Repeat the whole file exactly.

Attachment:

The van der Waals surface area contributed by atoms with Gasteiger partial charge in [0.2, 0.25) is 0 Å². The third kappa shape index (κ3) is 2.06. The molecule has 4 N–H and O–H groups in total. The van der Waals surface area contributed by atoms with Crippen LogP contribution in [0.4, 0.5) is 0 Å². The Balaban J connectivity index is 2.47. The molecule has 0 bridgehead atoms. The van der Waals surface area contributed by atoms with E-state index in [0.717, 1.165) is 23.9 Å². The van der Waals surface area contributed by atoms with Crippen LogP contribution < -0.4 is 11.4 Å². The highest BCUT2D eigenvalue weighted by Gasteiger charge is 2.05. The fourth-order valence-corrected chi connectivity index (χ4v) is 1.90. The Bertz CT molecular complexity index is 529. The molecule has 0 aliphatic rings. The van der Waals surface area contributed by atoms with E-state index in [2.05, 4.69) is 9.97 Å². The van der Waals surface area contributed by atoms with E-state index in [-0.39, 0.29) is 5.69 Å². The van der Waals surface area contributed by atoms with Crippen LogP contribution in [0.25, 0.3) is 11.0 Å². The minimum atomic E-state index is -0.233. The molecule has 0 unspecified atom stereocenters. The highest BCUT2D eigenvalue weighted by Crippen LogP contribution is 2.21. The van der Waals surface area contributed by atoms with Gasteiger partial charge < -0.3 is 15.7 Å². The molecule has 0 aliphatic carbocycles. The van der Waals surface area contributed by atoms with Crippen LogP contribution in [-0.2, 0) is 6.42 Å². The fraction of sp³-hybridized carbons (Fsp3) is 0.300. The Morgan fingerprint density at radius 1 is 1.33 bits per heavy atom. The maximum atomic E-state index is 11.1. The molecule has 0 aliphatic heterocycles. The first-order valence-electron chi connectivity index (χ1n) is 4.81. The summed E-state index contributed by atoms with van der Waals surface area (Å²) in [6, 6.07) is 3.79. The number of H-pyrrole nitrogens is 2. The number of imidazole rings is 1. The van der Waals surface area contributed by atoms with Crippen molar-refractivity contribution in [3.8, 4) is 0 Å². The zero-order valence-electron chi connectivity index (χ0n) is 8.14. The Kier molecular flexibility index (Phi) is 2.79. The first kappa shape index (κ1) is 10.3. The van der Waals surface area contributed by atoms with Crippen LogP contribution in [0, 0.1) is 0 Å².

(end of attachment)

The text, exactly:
The van der Waals surface area contributed by atoms with Gasteiger partial charge in [0.2, 0.25) is 0 Å². The third kappa shape index (κ3) is 2.06. The molecule has 4 N–H and O–H groups in total. The van der Waals surface area contributed by atoms with Crippen LogP contribution in [0.4, 0.5) is 0 Å². The Balaban J connectivity index is 2.47. The molecule has 0 bridgehead atoms. The van der Waals surface area contributed by atoms with E-state index in [0.717, 1.165) is 23.9 Å². The van der Waals surface area contributed by atoms with Crippen LogP contribution < -0.4 is 11.4 Å². The highest BCUT2D eigenvalue weighted by Gasteiger charge is 2.05. The fourth-order valence-corrected chi connectivity index (χ4v) is 1.90. The Bertz CT molecular complexity index is 529. The molecule has 0 aliphatic rings. The van der Waals surface area contributed by atoms with E-state index in [2.05, 4.69) is 9.97 Å². The van der Waals surface area contributed by atoms with E-state index in [-0.39, 0.29) is 5.69 Å². The van der Waals surface area contributed by atoms with Crippen LogP contribution in [0.25, 0.3) is 11.0 Å². The minimum atomic E-state index is -0.233. The molecule has 0 unspecified atom stereocenters. The highest BCUT2D eigenvalue weighted by Crippen LogP contribution is 2.21. The van der Waals surface area contributed by atoms with Gasteiger partial charge < -0.3 is 15.7 Å². The molecule has 0 aliphatic carbocycles. The van der Waals surface area contributed by atoms with Crippen LogP contribution in [-0.2, 0) is 6.42 Å². The fraction of sp³-hybridized carbons (Fsp3) is 0.300. The Morgan fingerprint density at radius 1 is 1.33 bits per heavy atom. The maximum atomic E-state index is 11.1. The molecule has 0 aliphatic heterocycles. The first-order valence-electron chi connectivity index (χ1n) is 4.81. The summed E-state index contributed by atoms with van der Waals surface area (Å²) in [6, 6.07) is 3.79. The number of H-pyrrole nitrogens is 2. The number of imidazole rings is 1. The van der Waals surface area contributed by atoms with Crippen molar-refractivity contribution in [3.8, 4) is 0 Å². The zero-order valence-electron chi connectivity index (χ0n) is 8.14. The Kier molecular flexibility index (Phi) is 2.79. The first kappa shape index (κ1) is 10.3. The van der Waals surface area contributed by atoms with Crippen LogP contribution in [0, 0.1) is 0 Å².